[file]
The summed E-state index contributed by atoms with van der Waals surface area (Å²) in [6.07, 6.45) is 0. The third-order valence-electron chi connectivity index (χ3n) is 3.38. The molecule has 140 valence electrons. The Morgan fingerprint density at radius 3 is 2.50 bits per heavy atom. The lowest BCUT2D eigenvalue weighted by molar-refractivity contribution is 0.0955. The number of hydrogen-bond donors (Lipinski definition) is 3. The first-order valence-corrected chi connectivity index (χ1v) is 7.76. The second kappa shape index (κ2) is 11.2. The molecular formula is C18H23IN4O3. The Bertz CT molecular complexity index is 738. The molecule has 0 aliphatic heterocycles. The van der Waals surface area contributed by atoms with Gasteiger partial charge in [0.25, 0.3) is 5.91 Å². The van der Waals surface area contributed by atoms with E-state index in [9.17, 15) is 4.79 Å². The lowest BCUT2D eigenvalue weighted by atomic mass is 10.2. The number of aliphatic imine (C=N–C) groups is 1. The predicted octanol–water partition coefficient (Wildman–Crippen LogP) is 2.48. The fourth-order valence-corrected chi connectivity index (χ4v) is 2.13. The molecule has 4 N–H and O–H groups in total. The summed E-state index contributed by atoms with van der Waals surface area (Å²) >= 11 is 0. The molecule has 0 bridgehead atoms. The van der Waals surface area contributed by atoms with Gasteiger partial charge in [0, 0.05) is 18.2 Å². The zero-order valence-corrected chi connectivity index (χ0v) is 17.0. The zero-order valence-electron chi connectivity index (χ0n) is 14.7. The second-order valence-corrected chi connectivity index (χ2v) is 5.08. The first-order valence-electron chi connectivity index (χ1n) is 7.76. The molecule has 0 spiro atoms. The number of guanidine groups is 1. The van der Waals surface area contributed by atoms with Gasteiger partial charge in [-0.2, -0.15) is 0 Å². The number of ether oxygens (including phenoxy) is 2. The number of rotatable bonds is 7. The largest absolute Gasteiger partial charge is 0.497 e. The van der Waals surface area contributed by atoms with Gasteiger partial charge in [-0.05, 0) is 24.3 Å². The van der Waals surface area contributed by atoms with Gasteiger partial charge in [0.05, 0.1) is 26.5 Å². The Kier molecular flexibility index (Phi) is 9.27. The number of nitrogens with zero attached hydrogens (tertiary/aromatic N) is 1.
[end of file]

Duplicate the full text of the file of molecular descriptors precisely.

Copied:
The summed E-state index contributed by atoms with van der Waals surface area (Å²) in [6.07, 6.45) is 0. The third-order valence-electron chi connectivity index (χ3n) is 3.38. The molecule has 140 valence electrons. The Morgan fingerprint density at radius 3 is 2.50 bits per heavy atom. The lowest BCUT2D eigenvalue weighted by molar-refractivity contribution is 0.0955. The number of hydrogen-bond donors (Lipinski definition) is 3. The first-order valence-corrected chi connectivity index (χ1v) is 7.76. The second kappa shape index (κ2) is 11.2. The molecular formula is C18H23IN4O3. The Bertz CT molecular complexity index is 738. The molecule has 0 aliphatic heterocycles. The van der Waals surface area contributed by atoms with Gasteiger partial charge in [0.25, 0.3) is 5.91 Å². The van der Waals surface area contributed by atoms with E-state index in [9.17, 15) is 4.79 Å². The lowest BCUT2D eigenvalue weighted by atomic mass is 10.2. The number of aliphatic imine (C=N–C) groups is 1. The predicted octanol–water partition coefficient (Wildman–Crippen LogP) is 2.48. The fourth-order valence-corrected chi connectivity index (χ4v) is 2.13. The molecule has 4 N–H and O–H groups in total. The summed E-state index contributed by atoms with van der Waals surface area (Å²) >= 11 is 0. The molecule has 0 bridgehead atoms. The van der Waals surface area contributed by atoms with Gasteiger partial charge in [0, 0.05) is 18.2 Å². The zero-order valence-corrected chi connectivity index (χ0v) is 17.0. The zero-order valence-electron chi connectivity index (χ0n) is 14.7. The second-order valence-corrected chi connectivity index (χ2v) is 5.08. The first-order valence-electron chi connectivity index (χ1n) is 7.76. The molecule has 0 spiro atoms. The number of guanidine groups is 1. The van der Waals surface area contributed by atoms with Gasteiger partial charge in [-0.2, -0.15) is 0 Å². The number of ether oxygens (including phenoxy) is 2. The number of rotatable bonds is 7. The largest absolute Gasteiger partial charge is 0.497 e. The van der Waals surface area contributed by atoms with Gasteiger partial charge in [-0.05, 0) is 24.3 Å². The van der Waals surface area contributed by atoms with Gasteiger partial charge in [0.05, 0.1) is 26.5 Å². The Kier molecular flexibility index (Phi) is 9.27. The number of nitrogens with zero attached hydrogens (tertiary/aromatic N) is 1.